Pattern-specific loss of aquaporin-4 immunoreactivity distinguishes neuromyelitis optica from multiple sclerosis.

Brain

PubMedID: 17282996

Roemer SF, Parisi JE, Lennon VA, Benarroch EE, Lassmann H, Bruck W, Mandler RN, Weinshenker BG, Pittock SJ, Wingerchuk DM, Lucchinetti CF. Pattern-specific loss of aquaporin-4 immunoreactivity distinguishes neuromyelitis optica from multiple sclerosis. Brain. 2007;130(Pt 5):1194-205.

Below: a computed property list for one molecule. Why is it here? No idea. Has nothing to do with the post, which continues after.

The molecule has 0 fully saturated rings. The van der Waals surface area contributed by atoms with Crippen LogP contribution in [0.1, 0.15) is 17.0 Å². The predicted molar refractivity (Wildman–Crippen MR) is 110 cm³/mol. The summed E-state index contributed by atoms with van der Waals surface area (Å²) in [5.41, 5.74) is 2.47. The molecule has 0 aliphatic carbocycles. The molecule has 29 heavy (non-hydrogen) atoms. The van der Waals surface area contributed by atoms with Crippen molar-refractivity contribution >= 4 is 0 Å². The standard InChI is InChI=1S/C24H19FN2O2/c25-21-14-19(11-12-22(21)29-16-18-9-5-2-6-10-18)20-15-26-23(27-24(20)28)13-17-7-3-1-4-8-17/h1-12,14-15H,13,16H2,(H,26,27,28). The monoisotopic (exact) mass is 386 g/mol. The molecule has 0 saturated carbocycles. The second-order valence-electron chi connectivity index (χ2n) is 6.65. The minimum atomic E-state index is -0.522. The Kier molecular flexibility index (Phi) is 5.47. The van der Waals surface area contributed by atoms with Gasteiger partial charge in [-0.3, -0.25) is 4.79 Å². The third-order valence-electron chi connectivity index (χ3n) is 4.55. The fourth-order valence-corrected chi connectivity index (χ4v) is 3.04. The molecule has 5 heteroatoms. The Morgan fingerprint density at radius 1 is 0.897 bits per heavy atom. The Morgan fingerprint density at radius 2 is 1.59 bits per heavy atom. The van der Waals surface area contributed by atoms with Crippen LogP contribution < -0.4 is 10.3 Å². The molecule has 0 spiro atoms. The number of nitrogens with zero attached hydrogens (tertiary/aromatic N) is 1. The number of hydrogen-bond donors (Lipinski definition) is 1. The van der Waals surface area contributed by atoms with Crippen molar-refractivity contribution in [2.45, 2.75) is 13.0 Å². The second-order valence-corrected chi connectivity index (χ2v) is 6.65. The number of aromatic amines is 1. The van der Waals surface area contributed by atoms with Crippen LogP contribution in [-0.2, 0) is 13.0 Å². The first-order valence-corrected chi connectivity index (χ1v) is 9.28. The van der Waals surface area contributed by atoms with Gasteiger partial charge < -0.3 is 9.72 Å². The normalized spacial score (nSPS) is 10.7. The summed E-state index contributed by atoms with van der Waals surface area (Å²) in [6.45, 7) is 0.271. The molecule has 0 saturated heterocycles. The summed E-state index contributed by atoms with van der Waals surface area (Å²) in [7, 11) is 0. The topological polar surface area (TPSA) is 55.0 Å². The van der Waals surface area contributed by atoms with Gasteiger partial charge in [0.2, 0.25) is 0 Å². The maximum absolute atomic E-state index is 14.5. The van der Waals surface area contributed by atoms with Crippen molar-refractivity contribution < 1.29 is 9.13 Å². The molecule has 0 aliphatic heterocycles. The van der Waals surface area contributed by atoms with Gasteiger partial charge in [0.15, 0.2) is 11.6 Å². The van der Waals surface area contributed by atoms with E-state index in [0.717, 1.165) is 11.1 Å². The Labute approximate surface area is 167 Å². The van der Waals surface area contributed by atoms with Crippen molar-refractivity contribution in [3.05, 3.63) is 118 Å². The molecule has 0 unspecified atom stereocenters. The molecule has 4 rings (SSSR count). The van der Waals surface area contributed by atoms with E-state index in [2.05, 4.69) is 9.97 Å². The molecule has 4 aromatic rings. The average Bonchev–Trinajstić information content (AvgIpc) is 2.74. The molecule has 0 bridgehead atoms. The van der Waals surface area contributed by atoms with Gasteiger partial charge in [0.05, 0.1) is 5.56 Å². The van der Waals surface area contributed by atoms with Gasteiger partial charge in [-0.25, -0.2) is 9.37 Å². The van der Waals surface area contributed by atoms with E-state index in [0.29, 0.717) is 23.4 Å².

Neuromyelitis optica (NMO) is an inflammatory demyelinating disease that typically affects optic nerves and spinal cord. Its pathogenic relationship to multiple sclerosis (MS) is uncertain. Unlike MS, NMO lesions are characterized by deposits of IgG and IgM co-localizing with products of complement activation in a vasculocentric pattern around thickened hyalinized blood vessels, suggesting a pathogenic role for humoral immunity targeting an antigen in the perivascular space. A recently identified specific serum autoantibody biomarker, NMO-IgG, targets aquaporin-4 (AQP4), the most abundant water channel protein in the CNS, which is highly concentrated in astrocytic foot processes. We analysed and compared patterns of AQP4 immunoreactivity in CNS tissues of nine patients with NMO, 13 with MS, nine with infarcts and five normal controls. In normal brain, optic nerve and spinal cord, the distribution of AQP4 expression resembles the vasculocentric pattern of immune complex deposition observed in NMO lesions. In contrast to MS lesions, which exhibit stage-dependent loss of AQP4, all NMO lesions demonstrate a striking loss of AQP4 regardless of the stage of demyelinating activity, extent of tissue necrosis, or site of CNS involvement. We identified a novel NMO lesion in the spinal cord and medullary tegmentum extending into the area postrema, characterized by AQP4 loss in foci that were inflammatory and oedematous, but neither demyelinated nor necrotic. Foci of AQP4 loss coincided with sites of intense vasculocentric immune complex deposition. These findings strongly support a role for a complement activating AQP4-specific autoantibody as the initiator of the NMO lesion, and further distinguish NMO from MS.